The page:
Use Restituted Funds for Urgent Survivors’ Needs

general
June 1, 2002
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By David Schaecter

There are between 80,000 and 110,000 Survivors in the United States (about 400,000-500,000 worldwide). Their average age is around eighty years old and they are dying at a higher than average rate for their age group. Many are dying alone, without home or health care in their last years. No one is paying attention, especially the leaders of the American Jewish community.

Despite the headlines over the past few years suggesting that “billions of dollars” have been recovered for Holocaust victims from European businesses and governments, the truth is that the restitution process has largely been a disaster for Holocaust survivors and their families.

The banks, insurers, and manufacturers that profited from the Holocaust, many of whom are major international concerns (doing business in the U.S.) today, will pay out a mere fraction of their ill-gotten gains as a result of recent deals. They also will avoid anything close to full disclosure of their records from that period of time. The organizations that negotiated in the name of survivors are pushing to be the organizations that decide how to distribute the “leftover” money – the “Jewish People’s Fund.” While voicing empty rhetoric about “taking care of survivors first,” they have given paltry support for the real social service needs of survivors today.

There are enormous and unacceptable shortfalls in social service funding, including long-term in-home health care that is essential to the dignity and health of survivors. They need an insurance-based, home health care program that would provide the necessary hours per week (five hours is currently the maximum) to care for medical needs of survivors such as basic health care management, post-surgical and home-based cancer treatment. Home care is essential for some survivors because they have no extended family to see it their needs. In addition to the long waiting lists in most communities for basic services, most survivors do not even present themselves for care, knowing that assistance is generally unavailable.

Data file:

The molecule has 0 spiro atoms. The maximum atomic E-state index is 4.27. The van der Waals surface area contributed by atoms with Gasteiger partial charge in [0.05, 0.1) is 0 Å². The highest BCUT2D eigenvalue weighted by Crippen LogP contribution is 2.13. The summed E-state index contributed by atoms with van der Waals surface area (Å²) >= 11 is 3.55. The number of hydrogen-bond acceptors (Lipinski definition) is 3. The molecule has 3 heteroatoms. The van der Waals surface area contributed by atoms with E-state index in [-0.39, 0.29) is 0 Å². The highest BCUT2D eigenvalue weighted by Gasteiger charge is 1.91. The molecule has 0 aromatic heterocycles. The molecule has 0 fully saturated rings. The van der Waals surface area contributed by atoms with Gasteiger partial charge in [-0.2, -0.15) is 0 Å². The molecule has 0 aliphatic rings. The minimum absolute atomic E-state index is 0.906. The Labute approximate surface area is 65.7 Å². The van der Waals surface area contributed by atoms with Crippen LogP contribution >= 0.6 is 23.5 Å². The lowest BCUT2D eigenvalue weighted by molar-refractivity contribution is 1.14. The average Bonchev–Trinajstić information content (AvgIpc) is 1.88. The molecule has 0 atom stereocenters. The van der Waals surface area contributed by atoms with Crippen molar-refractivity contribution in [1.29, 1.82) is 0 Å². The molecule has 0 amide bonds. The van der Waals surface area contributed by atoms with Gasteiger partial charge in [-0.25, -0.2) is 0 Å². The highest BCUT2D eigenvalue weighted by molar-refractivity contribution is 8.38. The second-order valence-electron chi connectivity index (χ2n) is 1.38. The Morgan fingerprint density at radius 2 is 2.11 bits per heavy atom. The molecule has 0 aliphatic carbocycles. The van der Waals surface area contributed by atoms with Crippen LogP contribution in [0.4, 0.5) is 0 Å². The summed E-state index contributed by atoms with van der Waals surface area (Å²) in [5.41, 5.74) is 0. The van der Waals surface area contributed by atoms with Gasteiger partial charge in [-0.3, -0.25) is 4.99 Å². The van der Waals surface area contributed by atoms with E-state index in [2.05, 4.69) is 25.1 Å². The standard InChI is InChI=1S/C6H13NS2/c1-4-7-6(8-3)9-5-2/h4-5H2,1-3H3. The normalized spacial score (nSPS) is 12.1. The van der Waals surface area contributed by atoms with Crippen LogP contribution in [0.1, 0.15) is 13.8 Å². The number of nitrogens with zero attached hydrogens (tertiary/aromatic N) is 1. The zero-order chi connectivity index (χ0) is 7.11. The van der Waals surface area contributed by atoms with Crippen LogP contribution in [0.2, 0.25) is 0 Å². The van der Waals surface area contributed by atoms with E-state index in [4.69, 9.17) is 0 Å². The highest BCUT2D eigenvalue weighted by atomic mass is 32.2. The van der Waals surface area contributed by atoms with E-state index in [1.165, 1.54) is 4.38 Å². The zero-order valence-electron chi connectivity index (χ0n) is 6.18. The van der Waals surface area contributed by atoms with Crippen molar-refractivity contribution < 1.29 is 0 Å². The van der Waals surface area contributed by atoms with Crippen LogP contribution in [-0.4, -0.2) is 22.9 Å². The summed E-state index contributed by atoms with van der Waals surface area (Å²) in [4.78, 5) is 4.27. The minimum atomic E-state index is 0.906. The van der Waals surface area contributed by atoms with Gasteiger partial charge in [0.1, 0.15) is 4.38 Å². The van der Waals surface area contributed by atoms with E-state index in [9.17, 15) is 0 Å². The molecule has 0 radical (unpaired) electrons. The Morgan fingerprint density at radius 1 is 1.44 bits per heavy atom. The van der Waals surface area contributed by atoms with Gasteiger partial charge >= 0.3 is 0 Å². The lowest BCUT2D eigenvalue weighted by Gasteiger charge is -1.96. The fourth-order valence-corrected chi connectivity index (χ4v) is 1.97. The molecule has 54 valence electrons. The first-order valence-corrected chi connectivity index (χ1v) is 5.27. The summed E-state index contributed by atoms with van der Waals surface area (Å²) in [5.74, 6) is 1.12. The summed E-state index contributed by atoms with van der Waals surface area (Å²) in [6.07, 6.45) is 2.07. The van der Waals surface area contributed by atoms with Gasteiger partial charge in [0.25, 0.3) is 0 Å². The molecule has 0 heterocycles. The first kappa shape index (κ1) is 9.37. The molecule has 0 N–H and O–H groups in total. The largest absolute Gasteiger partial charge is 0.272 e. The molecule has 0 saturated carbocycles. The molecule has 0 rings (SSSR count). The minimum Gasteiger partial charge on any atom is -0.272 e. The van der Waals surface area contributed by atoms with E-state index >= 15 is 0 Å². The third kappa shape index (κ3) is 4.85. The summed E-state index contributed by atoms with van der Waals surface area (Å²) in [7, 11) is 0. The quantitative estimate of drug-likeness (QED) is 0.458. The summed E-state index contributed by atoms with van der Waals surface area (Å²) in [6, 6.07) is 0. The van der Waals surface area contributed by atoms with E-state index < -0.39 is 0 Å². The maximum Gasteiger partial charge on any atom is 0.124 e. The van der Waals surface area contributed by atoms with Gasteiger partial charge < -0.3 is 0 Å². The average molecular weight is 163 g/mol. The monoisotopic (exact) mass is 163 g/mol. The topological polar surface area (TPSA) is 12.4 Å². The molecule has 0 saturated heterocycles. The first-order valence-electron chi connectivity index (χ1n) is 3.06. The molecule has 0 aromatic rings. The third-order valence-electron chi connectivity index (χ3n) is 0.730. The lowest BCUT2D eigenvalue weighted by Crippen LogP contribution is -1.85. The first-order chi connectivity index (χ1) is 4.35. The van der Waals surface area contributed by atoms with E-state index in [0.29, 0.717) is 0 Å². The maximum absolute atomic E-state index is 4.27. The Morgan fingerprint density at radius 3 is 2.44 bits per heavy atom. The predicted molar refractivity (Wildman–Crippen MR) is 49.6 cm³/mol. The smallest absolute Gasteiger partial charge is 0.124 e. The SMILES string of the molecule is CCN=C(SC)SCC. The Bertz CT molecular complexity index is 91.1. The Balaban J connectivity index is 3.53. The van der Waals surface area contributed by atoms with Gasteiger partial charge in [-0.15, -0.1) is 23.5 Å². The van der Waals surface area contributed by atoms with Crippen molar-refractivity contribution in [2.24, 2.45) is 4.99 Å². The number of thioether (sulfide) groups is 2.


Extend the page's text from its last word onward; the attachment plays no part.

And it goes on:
There are twenty-four members on the Conference on Material Claims Against Germany Board (the central repository of the assets of Jews who perished in the Shoah), and only two represent survivor organizations. The result is that large amounts of funds recovered in the name of Holocaust victims are not necessarily used for survivor needs. The funds have become a source of “worldwide Jewish philanthropy” and millions of dollars have been earmarked for non-survivor projects dear to the hearts of individual board member organizations throughout the world. While many of these projects are worthy, they are not related to the needs of survivors. For example, millions of dollars are currently being committed by the Claims Conference to care for Russian Jews in the former Soviet Union. While 55 percent of those Jews are said to be survivors, 45 percent are not. In the year 2000, the Claims Conference allocated $775,000 to the organization of Jews in Bulgaria, where there was no Holocaust, and $1.45 million to the Yiddish Theatre in Tel Aviv. Shouldn’t the general Jewish community take responsibility for these allocations rather than use funds recovered in the name of survivors?

A national organization has emerged to provide survivors a voice in this arena, the Holocaust Survivors Foundation USA, Inc. (HSF), which comprises forty-six member-organization groups from throughout the United States. The groups are unified in their demand for greater accountability and transparency from the Claims Conference, the operating entity with the funds. HSF also demands a voice in all restitution matters including how funds recovered in the name of Holocaust survivors are spent.

How can plans for a “Jewish People’s Fund” go forward while survivors languish on waiting lists for the health care they deserve, especially after all they have endured? How dare these institutions presume to spend “restituted” funds for their favored “philanthropic” projects into the next century, using money claimed from the most terrorized victims of the past century?

Who will take responsibility for ensuring that the individuals around whom much of our modern Jewish existence is centered – Holocaust victims – are not abandoned a second time?

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David Schaecter, a survivor, was elected President of the Holocaust Survivors Foundation, an organization created in 2000 to address the very issues identified in this essay. The HSF membership consists of leaders from across the United States who are elected by individual survivor organizations.

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